Gendered Expectations Distort Male-Female Differences in Instrumental Activities of Daily Living in Later Adulthood

Connor M. Sheehan, Elliot M. Tucker-Drob

Research output: Contribution to journalArticlepeer-review

34 Scopus citations


OBJECTIVES: The ability of older adults to live independently is often assessed with a battery of questions known as Instrumental Activities of Daily Living (IADLs). Many of these questions query the difficulty conducting household activities that have been predominantly conducted by women (e.g., the ability to prepare a meal), especially for cohorts now in old age. Although previous research has documented gender differences in IADL limitations, it has not been documented whether IADLs equivalently measure the same latent construct for men and women. METHODS: We apply psychometric tests of measurement invariance to data from the 1998 Health and Retirement Study. We then estimate corrected models that account for violations of measurement invariance across genders. RESULTS: We find that IADLs do not equivalently measure same latent construct for men and women. We find that men are more likely not to do the IADL activities for reasons unrelated to health limitations, which may reflect gendered expectations regarding household activities. Accounting for this we still find that women report greater health-related IADL limitations than men. DISCUSSION: Researchers should be cautious making gender comparisons for IADLs without attending to the gender-specific measurement properties of many of the items of which the IADL is comprised.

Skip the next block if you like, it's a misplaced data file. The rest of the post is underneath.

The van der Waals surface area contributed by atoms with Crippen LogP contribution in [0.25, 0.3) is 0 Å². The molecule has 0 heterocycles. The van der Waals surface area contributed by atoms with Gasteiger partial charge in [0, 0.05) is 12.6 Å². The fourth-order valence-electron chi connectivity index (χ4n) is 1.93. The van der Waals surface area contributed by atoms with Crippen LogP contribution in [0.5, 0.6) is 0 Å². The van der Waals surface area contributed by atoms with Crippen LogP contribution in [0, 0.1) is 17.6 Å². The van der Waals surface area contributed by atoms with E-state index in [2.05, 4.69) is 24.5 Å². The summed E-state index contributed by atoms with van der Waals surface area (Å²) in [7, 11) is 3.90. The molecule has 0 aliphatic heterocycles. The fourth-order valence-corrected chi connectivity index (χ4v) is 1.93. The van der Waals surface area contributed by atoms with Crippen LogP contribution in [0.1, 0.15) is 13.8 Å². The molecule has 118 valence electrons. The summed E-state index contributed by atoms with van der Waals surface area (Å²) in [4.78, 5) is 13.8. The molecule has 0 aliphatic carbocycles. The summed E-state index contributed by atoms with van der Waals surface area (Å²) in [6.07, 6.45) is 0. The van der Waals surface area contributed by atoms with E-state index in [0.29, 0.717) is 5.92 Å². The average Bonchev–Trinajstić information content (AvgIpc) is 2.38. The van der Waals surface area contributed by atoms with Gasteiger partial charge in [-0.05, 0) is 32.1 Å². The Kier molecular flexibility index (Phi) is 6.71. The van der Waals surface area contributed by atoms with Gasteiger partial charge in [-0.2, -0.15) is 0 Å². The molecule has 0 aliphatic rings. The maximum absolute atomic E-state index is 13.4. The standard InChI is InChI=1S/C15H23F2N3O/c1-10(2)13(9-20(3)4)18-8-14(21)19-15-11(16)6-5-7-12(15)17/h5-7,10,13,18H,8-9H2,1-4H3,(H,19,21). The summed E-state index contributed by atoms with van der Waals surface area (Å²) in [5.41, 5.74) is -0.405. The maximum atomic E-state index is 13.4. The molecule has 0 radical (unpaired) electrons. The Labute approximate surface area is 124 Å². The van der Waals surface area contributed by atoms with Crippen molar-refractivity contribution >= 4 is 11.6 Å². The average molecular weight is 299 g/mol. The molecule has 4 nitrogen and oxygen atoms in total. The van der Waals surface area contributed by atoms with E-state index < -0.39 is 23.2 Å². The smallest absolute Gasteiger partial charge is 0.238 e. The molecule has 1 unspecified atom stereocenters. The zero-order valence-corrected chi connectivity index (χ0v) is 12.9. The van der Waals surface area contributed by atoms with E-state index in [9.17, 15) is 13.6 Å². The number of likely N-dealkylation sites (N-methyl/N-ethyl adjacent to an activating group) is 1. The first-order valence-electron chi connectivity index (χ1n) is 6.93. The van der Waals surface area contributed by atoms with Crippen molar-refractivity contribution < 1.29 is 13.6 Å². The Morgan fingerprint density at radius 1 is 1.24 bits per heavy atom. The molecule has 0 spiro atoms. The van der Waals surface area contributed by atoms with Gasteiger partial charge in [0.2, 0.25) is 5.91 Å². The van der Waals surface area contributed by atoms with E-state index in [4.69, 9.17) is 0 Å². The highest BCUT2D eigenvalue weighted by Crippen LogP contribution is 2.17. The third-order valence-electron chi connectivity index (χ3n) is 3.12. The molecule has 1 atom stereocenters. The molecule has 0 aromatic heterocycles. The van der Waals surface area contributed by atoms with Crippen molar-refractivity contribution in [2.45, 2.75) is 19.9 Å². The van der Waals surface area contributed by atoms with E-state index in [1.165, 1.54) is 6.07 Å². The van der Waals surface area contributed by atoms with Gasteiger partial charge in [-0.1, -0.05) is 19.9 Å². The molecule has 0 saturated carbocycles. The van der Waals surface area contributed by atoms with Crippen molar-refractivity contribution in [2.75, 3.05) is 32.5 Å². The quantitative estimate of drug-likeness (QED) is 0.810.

Original languageEnglish (US)
Pages (from-to)715-723
Number of pages9
JournalThe journals of gerontology. Series B, Psychological sciences and social sciences
Issue number4
StatePublished - Apr 12 2019


  • Disability
  • Gender
  • Independent living
  • Measurement

ASJC Scopus subject areas

  • Health(social science)
  • Sociology and Political Science
  • Life-span and Life-course Studies


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